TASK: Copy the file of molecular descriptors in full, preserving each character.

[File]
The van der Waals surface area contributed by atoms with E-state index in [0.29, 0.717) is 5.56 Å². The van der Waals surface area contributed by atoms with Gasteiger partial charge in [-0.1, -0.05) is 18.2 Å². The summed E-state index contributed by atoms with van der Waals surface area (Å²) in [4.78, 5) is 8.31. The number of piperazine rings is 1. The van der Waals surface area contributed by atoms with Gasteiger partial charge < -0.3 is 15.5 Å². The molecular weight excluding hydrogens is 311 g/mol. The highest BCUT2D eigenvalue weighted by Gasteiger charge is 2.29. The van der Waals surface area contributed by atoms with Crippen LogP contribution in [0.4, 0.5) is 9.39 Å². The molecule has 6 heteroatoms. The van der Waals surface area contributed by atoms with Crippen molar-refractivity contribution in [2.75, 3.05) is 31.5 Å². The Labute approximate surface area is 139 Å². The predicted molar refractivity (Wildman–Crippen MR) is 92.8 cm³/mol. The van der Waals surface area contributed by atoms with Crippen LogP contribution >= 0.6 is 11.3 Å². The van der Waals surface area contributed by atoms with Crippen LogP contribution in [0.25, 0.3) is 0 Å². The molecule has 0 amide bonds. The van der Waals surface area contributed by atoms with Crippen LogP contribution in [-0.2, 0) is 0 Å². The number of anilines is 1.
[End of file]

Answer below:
The van der Waals surface area contributed by atoms with E-state index in [0.29, 0.717) is 5.56 Å². The van der Waals surface area contributed by atoms with Gasteiger partial charge in [-0.1, -0.05) is 18.2 Å². The summed E-state index contributed by atoms with van der Waals surface area (Å²) in [4.78, 5) is 8.31. The number of piperazine rings is 1. The van der Waals surface area contributed by atoms with Gasteiger partial charge < -0.3 is 15.5 Å². The molecular weight excluding hydrogens is 311 g/mol. The highest BCUT2D eigenvalue weighted by Gasteiger charge is 2.29. The van der Waals surface area contributed by atoms with Crippen LogP contribution in [0.4, 0.5) is 9.39 Å². The molecule has 6 heteroatoms. The van der Waals surface area contributed by atoms with Crippen molar-refractivity contribution in [2.75, 3.05) is 31.5 Å². The Labute approximate surface area is 139 Å². The predicted molar refractivity (Wildman–Crippen MR) is 92.8 cm³/mol. The van der Waals surface area contributed by atoms with Crippen LogP contribution >= 0.6 is 11.3 Å². The van der Waals surface area contributed by atoms with Crippen LogP contribution in [0.25, 0.3) is 0 Å². The molecule has 0 amide bonds. The van der Waals surface area contributed by atoms with Crippen LogP contribution in [-0.2, 0) is 0 Å². The number of anilines is 1.